A careful consideration of the undisputed facts here impel us to the conclusion that these fall far short of meeting those requirements. These facts disclose that after the execution of these deeds, the grantor placed them in an envelope which he sealed and addressed to the grantees. At the same time he wrote the letter hereinbefore quoted. On the same day, or about that time, he took this envelope, together with the letter, or a copy of it, to the Bank of Miles City, and there had a talk with a Mr. Flinn, an officer of that bank. Flinn read the letter and then said, in substance, to the grantor "Steve, if anything happens to you we have no authority to enter that box and deliver those papers to anyone else. What you should do is authorize someone else to have access to that box." To this Gupton replied: "That's all right. My nephew has a letter." The grantor then placed the envelope in his safety deposit box. No one had access to that box at that time, or at any other time during the lifetime of G. S. Gupton, except the grantor himself. The bank did not have access to it. In other words, that safety deposit box was under the absolute and exclusive control of the grantor, and that condition continued so long as the grantor remained alive. The deeds in question did not come into the possession of the grantees, or either of them, until after the grantor's death. From 1930 until...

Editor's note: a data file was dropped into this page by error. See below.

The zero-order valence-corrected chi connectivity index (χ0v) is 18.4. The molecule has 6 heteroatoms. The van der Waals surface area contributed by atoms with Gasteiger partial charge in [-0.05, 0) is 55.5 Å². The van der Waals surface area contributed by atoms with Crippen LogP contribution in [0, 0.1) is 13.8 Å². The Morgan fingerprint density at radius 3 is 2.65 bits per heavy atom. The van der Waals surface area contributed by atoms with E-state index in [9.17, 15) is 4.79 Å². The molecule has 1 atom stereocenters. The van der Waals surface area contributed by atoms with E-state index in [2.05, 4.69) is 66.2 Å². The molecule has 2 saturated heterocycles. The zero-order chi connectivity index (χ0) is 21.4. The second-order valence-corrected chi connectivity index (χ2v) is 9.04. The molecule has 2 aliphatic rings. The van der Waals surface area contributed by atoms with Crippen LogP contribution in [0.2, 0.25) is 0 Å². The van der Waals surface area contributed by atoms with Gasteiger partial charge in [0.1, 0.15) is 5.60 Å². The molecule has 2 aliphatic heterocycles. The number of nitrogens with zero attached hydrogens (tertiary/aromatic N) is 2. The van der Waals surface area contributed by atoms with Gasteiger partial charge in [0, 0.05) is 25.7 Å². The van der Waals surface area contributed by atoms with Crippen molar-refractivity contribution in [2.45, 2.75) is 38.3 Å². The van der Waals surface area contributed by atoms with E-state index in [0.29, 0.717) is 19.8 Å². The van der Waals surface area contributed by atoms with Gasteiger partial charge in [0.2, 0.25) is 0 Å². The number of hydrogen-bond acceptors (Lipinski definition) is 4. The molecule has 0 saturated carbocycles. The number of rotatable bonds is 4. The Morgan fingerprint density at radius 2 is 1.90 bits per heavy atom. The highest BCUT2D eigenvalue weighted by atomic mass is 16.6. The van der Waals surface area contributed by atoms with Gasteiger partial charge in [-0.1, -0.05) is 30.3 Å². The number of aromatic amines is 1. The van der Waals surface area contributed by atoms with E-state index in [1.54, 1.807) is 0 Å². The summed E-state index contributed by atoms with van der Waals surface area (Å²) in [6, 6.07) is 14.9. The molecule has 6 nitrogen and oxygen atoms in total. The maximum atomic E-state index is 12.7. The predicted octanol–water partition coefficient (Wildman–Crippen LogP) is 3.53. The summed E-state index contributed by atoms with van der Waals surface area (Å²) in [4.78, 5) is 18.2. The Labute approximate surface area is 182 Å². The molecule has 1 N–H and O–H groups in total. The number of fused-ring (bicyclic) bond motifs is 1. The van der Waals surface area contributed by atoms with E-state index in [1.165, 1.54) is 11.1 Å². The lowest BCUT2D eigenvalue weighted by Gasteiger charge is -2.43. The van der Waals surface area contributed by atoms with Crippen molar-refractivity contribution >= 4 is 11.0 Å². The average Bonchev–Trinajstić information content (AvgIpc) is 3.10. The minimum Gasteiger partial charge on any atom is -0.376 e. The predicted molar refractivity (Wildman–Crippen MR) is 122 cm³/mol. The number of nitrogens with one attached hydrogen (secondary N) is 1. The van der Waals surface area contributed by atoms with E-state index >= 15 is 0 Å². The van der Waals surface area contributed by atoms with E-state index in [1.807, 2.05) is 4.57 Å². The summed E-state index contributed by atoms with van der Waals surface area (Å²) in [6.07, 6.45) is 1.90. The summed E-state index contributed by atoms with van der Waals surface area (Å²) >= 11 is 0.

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4 cases
  • Walsh v. Kennedy
    • United States
    • Montana Supreme Court
    • 25 d6 Março d6 1944
    ...after the grantor's death, the deed must have been made effectual during the grantor's lifetime. Secs. 6843, 6845, Rev.Codes, 1935; Carnahan v. Gupton, supra; Miller Talbott, supra. There can be no delivery by a dead hand. Munpower v. Castle, 128 Va. 1, 104 S.E. 706; Kenney v. Parks, 125 Ca......
  • Dean v. Sargent
    • United States
    • Iowa Supreme Court
    • 14 d2 Dezembro d2 1943
    ... ... 450, 30 So. 500, 501; ... Crawford v. Bertholf, 1 N.J.Eq., Saxt., 458, 467; Jones v ... Jones, 6 Conn. 111, 16 Am.Dec. 35; Carnahan v. Gupton, 109 ... Mont. 244, 96 P.2d 513; Cumnock-Reed Co. v. Lewis, 278 Ky ... 496, 128 S.W.2d 926. [234 Iowa 186] There is also authority, ... ...
  • Thompson v. Lincoln Nat. Life Ins. Co.
    • United States
    • Montana Supreme Court
    • 11 d5 Junho d5 1943
    ... ... ineffective. The dead man could not pay nor act on the ... notice. "A dead man is not capable of any ... activity." Carnahan v. Gupton, 109 Mont. 244, ... 258, 96 P.2d 513, 518 ...          On the ... same date, February 8, 1934, defendant wrote a second ... ...
  • Miller v. Talbott
    • United States
    • Montana Supreme Court
    • 24 d4 Junho d4 1943
    ... ... tradition. Hotaling v. Hotaling, [193 Cal. 368, 224 P. 455, ... 56 A.L.R. 734]." ...          The ... next case is Carnahan v. Gupton, 109 Mont. 244, 96 ... P.2d 513, 514. The facts as given in the opinion are that: ...          "On ... February 8, 1932, G. S ... ...